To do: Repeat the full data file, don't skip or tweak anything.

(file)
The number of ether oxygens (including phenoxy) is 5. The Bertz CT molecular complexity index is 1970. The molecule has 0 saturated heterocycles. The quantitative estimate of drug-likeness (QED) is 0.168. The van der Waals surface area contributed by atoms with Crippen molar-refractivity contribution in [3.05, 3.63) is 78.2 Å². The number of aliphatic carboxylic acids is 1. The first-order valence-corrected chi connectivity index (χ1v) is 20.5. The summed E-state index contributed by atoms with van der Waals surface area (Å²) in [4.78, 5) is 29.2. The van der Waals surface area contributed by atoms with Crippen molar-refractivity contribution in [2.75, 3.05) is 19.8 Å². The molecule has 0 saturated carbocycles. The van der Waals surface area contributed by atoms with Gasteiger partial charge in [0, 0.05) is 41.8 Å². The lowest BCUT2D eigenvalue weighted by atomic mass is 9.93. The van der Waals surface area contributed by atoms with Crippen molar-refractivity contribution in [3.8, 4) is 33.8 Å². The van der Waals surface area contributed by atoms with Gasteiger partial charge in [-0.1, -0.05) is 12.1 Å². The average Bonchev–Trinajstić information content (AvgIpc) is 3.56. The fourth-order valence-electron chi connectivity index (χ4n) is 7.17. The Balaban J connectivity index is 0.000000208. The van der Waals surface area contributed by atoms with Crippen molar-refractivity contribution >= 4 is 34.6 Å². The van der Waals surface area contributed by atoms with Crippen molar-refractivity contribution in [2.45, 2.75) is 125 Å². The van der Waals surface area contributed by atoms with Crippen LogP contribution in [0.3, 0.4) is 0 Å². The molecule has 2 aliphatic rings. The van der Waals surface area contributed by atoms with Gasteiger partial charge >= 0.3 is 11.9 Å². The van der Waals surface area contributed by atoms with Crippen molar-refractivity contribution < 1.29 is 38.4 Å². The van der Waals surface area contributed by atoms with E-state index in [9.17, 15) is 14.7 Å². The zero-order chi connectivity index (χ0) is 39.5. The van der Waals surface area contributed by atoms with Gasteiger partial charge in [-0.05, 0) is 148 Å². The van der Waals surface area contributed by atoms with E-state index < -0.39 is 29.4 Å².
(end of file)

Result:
The number of ether oxygens (including phenoxy) is 5. The Bertz CT molecular complexity index is 1970. The molecule has 0 saturated heterocycles. The quantitative estimate of drug-likeness (QED) is 0.168. The van der Waals surface area contributed by atoms with Crippen molar-refractivity contribution in [3.05, 3.63) is 78.2 Å². The number of aliphatic carboxylic acids is 1. The first-order valence-corrected chi connectivity index (χ1v) is 20.5. The summed E-state index contributed by atoms with van der Waals surface area (Å²) in [4.78, 5) is 29.2. The van der Waals surface area contributed by atoms with Crippen molar-refractivity contribution in [2.75, 3.05) is 19.8 Å². The molecule has 0 saturated carbocycles. The van der Waals surface area contributed by atoms with Gasteiger partial charge in [0, 0.05) is 41.8 Å². The lowest BCUT2D eigenvalue weighted by atomic mass is 9.93. The van der Waals surface area contributed by atoms with Crippen molar-refractivity contribution in [3.8, 4) is 33.8 Å². The van der Waals surface area contributed by atoms with Gasteiger partial charge in [-0.1, -0.05) is 12.1 Å². The average Bonchev–Trinajstić information content (AvgIpc) is 3.56. The fourth-order valence-electron chi connectivity index (χ4n) is 7.17. The Balaban J connectivity index is 0.000000208. The van der Waals surface area contributed by atoms with Crippen molar-refractivity contribution >= 4 is 34.6 Å². The van der Waals surface area contributed by atoms with Crippen molar-refractivity contribution in [2.45, 2.75) is 125 Å². The van der Waals surface area contributed by atoms with Crippen LogP contribution in [0.3, 0.4) is 0 Å². The molecule has 2 aliphatic rings. The van der Waals surface area contributed by atoms with Gasteiger partial charge >= 0.3 is 11.9 Å². The van der Waals surface area contributed by atoms with Crippen molar-refractivity contribution < 1.29 is 38.4 Å². The van der Waals surface area contributed by atoms with E-state index in [9.17, 15) is 14.7 Å². The zero-order chi connectivity index (χ0) is 39.5. The van der Waals surface area contributed by atoms with Gasteiger partial charge in [-0.05, 0) is 148 Å². The van der Waals surface area contributed by atoms with E-state index < -0.39 is 29.4 Å².